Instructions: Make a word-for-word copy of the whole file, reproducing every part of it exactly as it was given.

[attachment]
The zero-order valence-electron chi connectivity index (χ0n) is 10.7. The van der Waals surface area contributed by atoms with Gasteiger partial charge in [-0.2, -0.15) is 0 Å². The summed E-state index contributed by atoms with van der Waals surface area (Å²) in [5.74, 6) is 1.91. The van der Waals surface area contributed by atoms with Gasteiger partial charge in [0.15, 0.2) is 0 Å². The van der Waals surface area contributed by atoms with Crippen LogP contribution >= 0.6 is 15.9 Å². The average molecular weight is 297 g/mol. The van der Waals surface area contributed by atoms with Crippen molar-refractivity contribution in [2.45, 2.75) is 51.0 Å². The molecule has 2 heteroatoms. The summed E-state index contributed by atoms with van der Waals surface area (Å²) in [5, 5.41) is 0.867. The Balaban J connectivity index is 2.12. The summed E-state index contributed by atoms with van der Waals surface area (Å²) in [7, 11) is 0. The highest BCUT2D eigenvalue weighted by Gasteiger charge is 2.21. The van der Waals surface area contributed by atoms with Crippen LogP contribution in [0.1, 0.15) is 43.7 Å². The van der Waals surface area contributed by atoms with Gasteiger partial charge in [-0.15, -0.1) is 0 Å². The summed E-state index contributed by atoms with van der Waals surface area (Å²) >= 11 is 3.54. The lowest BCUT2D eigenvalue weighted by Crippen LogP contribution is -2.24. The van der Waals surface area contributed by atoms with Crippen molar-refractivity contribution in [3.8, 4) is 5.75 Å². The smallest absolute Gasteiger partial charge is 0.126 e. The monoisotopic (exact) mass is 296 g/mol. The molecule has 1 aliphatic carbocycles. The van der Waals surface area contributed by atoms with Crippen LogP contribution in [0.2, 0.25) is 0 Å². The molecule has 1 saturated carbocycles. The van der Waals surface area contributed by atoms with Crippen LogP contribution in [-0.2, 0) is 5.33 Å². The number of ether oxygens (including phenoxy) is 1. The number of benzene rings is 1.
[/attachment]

The zero-order valence-electron chi connectivity index (χ0n) is 10.7. The van der Waals surface area contributed by atoms with Gasteiger partial charge in [-0.2, -0.15) is 0 Å². The summed E-state index contributed by atoms with van der Waals surface area (Å²) in [5.74, 6) is 1.91. The van der Waals surface area contributed by atoms with Gasteiger partial charge in [0.15, 0.2) is 0 Å². The van der Waals surface area contributed by atoms with Crippen LogP contribution >= 0.6 is 15.9 Å². The average molecular weight is 297 g/mol. The van der Waals surface area contributed by atoms with Crippen molar-refractivity contribution in [2.45, 2.75) is 51.0 Å². The molecule has 2 heteroatoms. The summed E-state index contributed by atoms with van der Waals surface area (Å²) in [5, 5.41) is 0.867. The Balaban J connectivity index is 2.12. The summed E-state index contributed by atoms with van der Waals surface area (Å²) in [7, 11) is 0. The highest BCUT2D eigenvalue weighted by Gasteiger charge is 2.21. The van der Waals surface area contributed by atoms with Crippen LogP contribution in [0.1, 0.15) is 43.7 Å². The van der Waals surface area contributed by atoms with Gasteiger partial charge in [-0.15, -0.1) is 0 Å². The summed E-state index contributed by atoms with van der Waals surface area (Å²) >= 11 is 3.54. The lowest BCUT2D eigenvalue weighted by Crippen LogP contribution is -2.24. The van der Waals surface area contributed by atoms with Crippen molar-refractivity contribution in [3.8, 4) is 5.75 Å². The smallest absolute Gasteiger partial charge is 0.126 e. The monoisotopic (exact) mass is 296 g/mol. The molecule has 1 aliphatic carbocycles. The van der Waals surface area contributed by atoms with Crippen LogP contribution in [0.2, 0.25) is 0 Å². The molecule has 1 saturated carbocycles. The van der Waals surface area contributed by atoms with Crippen LogP contribution in [-0.2, 0) is 5.33 Å². The number of ether oxygens (including phenoxy) is 1. The number of benzene rings is 1.